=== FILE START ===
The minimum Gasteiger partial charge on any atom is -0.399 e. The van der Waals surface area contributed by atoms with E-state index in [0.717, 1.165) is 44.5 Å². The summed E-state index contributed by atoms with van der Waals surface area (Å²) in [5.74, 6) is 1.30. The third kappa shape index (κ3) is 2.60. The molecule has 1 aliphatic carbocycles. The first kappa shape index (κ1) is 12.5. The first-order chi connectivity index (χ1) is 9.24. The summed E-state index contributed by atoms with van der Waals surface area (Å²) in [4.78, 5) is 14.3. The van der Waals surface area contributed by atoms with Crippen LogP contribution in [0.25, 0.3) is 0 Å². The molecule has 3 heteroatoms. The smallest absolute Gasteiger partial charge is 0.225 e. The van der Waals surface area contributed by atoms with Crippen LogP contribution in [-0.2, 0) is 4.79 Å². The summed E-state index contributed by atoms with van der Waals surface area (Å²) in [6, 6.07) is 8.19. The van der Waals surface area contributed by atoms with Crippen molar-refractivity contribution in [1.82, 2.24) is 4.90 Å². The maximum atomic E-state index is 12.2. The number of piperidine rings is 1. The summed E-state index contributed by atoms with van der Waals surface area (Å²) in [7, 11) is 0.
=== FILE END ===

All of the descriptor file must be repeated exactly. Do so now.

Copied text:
The minimum Gasteiger partial charge on any atom is -0.399 e. The van der Waals surface area contributed by atoms with E-state index in [0.717, 1.165) is 44.5 Å². The summed E-state index contributed by atoms with van der Waals surface area (Å²) in [5.74, 6) is 1.30. The third kappa shape index (κ3) is 2.60. The molecule has 1 aliphatic carbocycles. The first kappa shape index (κ1) is 12.5. The first-order chi connectivity index (χ1) is 9.24. The summed E-state index contributed by atoms with van der Waals surface area (Å²) in [4.78, 5) is 14.3. The van der Waals surface area contributed by atoms with Crippen LogP contribution in [0.25, 0.3) is 0 Å². The molecule has 3 heteroatoms. The smallest absolute Gasteiger partial charge is 0.225 e. The van der Waals surface area contributed by atoms with Crippen LogP contribution in [-0.2, 0) is 4.79 Å². The summed E-state index contributed by atoms with van der Waals surface area (Å²) in [6, 6.07) is 8.19. The van der Waals surface area contributed by atoms with Crippen molar-refractivity contribution in [1.82, 2.24) is 4.90 Å². The maximum atomic E-state index is 12.2. The number of piperidine rings is 1. The summed E-state index contributed by atoms with van der Waals surface area (Å²) in [7, 11) is 0.